The two leading populists in the field, Warren and Sanders, also are in the top tier in some early-state surveys thanks to strong support from self-identified liberals and many younger voters. But both have been unable to broaden their appeal to moderate Democrats. Together, these fractures have effectively created a four-way race, with none of the leading contenders yet proving they can break out of their demographic niche.

Warren had shown the most progress in expanding her coalition beyond white liberals, but she has endured a rocky stretch since coming under attack in the last debate over her failure to outline how she would pay for “Medicare for All.”

Last week she sought to tamp down criticism by unveiling a proposal for how to pay for her single-payer plan. But that seemed only to tie her more closely to an issue — replacing private health insurance with a government-run system — that many Democrats fear will hurt their chances in the general election. Warren has seen her polling dip in the past month, most notably in Iowa, but she retains a committed bloc of supporters.

It is a coalition that could be even larger were it not for Sanders’ revival. Polls show that many supporters of the two candidates view the other as their preferred second choice.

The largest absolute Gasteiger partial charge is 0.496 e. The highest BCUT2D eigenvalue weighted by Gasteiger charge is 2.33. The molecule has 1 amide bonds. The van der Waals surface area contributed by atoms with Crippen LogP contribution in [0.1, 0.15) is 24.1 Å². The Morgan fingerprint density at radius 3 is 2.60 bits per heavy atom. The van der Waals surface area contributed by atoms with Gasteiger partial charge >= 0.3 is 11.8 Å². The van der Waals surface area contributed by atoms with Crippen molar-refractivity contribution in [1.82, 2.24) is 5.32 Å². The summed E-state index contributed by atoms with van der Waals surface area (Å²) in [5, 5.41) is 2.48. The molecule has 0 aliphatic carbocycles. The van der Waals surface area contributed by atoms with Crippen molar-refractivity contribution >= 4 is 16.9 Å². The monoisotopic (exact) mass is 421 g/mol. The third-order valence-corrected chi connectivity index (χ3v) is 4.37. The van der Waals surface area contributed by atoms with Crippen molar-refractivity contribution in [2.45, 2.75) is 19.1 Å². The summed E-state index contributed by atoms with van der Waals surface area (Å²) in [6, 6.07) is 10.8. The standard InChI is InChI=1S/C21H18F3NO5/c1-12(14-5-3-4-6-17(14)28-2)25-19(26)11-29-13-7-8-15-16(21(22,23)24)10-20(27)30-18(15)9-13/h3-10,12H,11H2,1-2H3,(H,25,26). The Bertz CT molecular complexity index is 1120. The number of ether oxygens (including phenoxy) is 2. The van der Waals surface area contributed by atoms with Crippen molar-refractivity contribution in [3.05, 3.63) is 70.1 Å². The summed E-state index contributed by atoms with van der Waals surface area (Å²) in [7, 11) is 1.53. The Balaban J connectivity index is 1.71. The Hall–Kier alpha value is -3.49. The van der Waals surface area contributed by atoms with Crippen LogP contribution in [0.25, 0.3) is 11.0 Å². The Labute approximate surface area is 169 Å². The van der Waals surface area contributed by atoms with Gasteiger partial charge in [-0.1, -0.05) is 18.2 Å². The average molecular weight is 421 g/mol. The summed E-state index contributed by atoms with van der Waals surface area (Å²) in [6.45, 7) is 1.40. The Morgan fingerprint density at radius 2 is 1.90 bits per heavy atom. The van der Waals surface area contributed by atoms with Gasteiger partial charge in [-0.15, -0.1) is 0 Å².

Sanders, 78, has gained strength in many surveys since having a heart attack last month. He has won the endorsement of three women of color in Congress, including Rep. Alexandria Ocasio-Cortez of New York, with whom he recently campaigned across Iowa as he firmed up support with progressive voters.

However, no candidate may have gained more from Warren’s struggles than Buttigieg, who was one of her most aggressive critics in the last debate.

Already a favorite of many in the Democratic donor class, whose support has allowed him to finance a well-funded advertising campaign, Buttigieg, 37, has gained support with a sharp pivot toward the political center.

Biden has absorbed blow after blow from his rivals and created a few challenges of his own, but it has yet to hurt him with his mostly older and nonwhite supporters.